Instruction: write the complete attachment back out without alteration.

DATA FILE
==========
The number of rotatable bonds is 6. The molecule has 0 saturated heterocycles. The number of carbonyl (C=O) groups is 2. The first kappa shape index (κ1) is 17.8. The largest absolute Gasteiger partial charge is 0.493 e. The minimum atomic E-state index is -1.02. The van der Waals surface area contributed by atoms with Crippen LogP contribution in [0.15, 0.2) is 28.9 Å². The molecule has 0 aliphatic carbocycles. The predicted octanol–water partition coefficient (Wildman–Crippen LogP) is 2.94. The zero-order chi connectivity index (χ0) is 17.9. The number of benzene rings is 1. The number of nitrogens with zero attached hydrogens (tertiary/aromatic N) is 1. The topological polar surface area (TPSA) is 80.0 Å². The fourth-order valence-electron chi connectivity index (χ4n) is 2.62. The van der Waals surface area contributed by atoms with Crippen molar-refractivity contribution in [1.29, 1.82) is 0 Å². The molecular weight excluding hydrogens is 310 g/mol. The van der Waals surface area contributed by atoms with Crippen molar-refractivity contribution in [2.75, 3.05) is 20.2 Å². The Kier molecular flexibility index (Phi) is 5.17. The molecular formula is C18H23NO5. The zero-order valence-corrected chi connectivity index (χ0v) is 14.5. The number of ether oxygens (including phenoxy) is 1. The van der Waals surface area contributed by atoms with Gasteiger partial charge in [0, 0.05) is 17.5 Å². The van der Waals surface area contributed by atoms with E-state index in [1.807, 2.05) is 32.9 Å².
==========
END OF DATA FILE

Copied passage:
The number of rotatable bonds is 6. The molecule has 0 saturated heterocycles. The number of carbonyl (C=O) groups is 2. The first kappa shape index (κ1) is 17.8. The largest absolute Gasteiger partial charge is 0.493 e. The minimum atomic E-state index is -1.02. The van der Waals surface area contributed by atoms with Crippen LogP contribution in [0.15, 0.2) is 28.9 Å². The molecule has 0 aliphatic carbocycles. The predicted octanol–water partition coefficient (Wildman–Crippen LogP) is 2.94. The zero-order chi connectivity index (χ0) is 17.9. The number of benzene rings is 1. The number of nitrogens with zero attached hydrogens (tertiary/aromatic N) is 1. The topological polar surface area (TPSA) is 80.0 Å². The fourth-order valence-electron chi connectivity index (χ4n) is 2.62. The van der Waals surface area contributed by atoms with Crippen molar-refractivity contribution in [1.29, 1.82) is 0 Å². The molecular weight excluding hydrogens is 310 g/mol. The van der Waals surface area contributed by atoms with Crippen molar-refractivity contribution in [2.75, 3.05) is 20.2 Å². The Kier molecular flexibility index (Phi) is 5.17. The molecular formula is C18H23NO5. The zero-order valence-corrected chi connectivity index (χ0v) is 14.5. The number of ether oxygens (including phenoxy) is 1. The van der Waals surface area contributed by atoms with Gasteiger partial charge in [0, 0.05) is 17.5 Å². The van der Waals surface area contributed by atoms with E-state index in [1.807, 2.05) is 32.9 Å².